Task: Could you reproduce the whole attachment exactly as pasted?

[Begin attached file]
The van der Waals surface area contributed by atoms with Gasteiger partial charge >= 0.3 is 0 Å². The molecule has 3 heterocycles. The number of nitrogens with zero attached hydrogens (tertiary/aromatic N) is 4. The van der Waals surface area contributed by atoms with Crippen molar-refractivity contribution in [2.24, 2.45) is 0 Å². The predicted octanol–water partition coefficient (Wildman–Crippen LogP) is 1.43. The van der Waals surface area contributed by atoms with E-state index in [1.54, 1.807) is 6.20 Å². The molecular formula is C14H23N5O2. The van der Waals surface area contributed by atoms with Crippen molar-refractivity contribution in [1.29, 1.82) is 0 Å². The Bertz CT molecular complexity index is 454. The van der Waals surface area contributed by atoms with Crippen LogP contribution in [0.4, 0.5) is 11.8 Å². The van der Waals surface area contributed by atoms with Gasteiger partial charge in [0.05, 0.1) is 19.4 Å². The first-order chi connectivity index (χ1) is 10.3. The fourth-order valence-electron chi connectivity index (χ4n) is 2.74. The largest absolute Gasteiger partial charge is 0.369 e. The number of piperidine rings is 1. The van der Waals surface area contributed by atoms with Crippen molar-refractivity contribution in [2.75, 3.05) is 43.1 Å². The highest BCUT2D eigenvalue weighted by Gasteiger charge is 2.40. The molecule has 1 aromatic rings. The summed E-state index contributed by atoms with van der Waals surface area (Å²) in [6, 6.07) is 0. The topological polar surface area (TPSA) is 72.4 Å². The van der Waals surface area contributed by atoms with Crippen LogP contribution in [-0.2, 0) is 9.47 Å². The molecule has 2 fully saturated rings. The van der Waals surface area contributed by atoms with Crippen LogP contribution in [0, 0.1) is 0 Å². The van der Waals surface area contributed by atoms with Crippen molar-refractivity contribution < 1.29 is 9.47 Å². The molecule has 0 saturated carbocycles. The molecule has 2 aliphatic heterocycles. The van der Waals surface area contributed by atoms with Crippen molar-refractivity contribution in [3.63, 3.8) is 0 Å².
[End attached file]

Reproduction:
The van der Waals surface area contributed by atoms with Gasteiger partial charge >= 0.3 is 0 Å². The molecule has 3 heterocycles. The number of nitrogens with zero attached hydrogens (tertiary/aromatic N) is 4. The van der Waals surface area contributed by atoms with Crippen molar-refractivity contribution in [2.24, 2.45) is 0 Å². The predicted octanol–water partition coefficient (Wildman–Crippen LogP) is 1.43. The van der Waals surface area contributed by atoms with E-state index in [1.54, 1.807) is 6.20 Å². The molecular formula is C14H23N5O2. The van der Waals surface area contributed by atoms with Crippen molar-refractivity contribution in [1.29, 1.82) is 0 Å². The Bertz CT molecular complexity index is 454. The van der Waals surface area contributed by atoms with Crippen LogP contribution in [0.4, 0.5) is 11.8 Å². The van der Waals surface area contributed by atoms with Gasteiger partial charge in [0.05, 0.1) is 19.4 Å². The first-order chi connectivity index (χ1) is 10.3. The fourth-order valence-electron chi connectivity index (χ4n) is 2.74. The largest absolute Gasteiger partial charge is 0.369 e. The number of piperidine rings is 1. The van der Waals surface area contributed by atoms with Crippen molar-refractivity contribution in [2.75, 3.05) is 43.1 Å². The highest BCUT2D eigenvalue weighted by Gasteiger charge is 2.40. The molecule has 1 aromatic rings. The summed E-state index contributed by atoms with van der Waals surface area (Å²) in [6, 6.07) is 0. The topological polar surface area (TPSA) is 72.4 Å². The van der Waals surface area contributed by atoms with Crippen LogP contribution in [-0.2, 0) is 9.47 Å². The molecule has 2 fully saturated rings. The van der Waals surface area contributed by atoms with Crippen LogP contribution in [0, 0.1) is 0 Å². The van der Waals surface area contributed by atoms with Crippen molar-refractivity contribution < 1.29 is 9.47 Å². The molecule has 0 saturated carbocycles. The molecule has 2 aliphatic heterocycles. The van der Waals surface area contributed by atoms with Crippen molar-refractivity contribution in [3.63, 3.8) is 0 Å².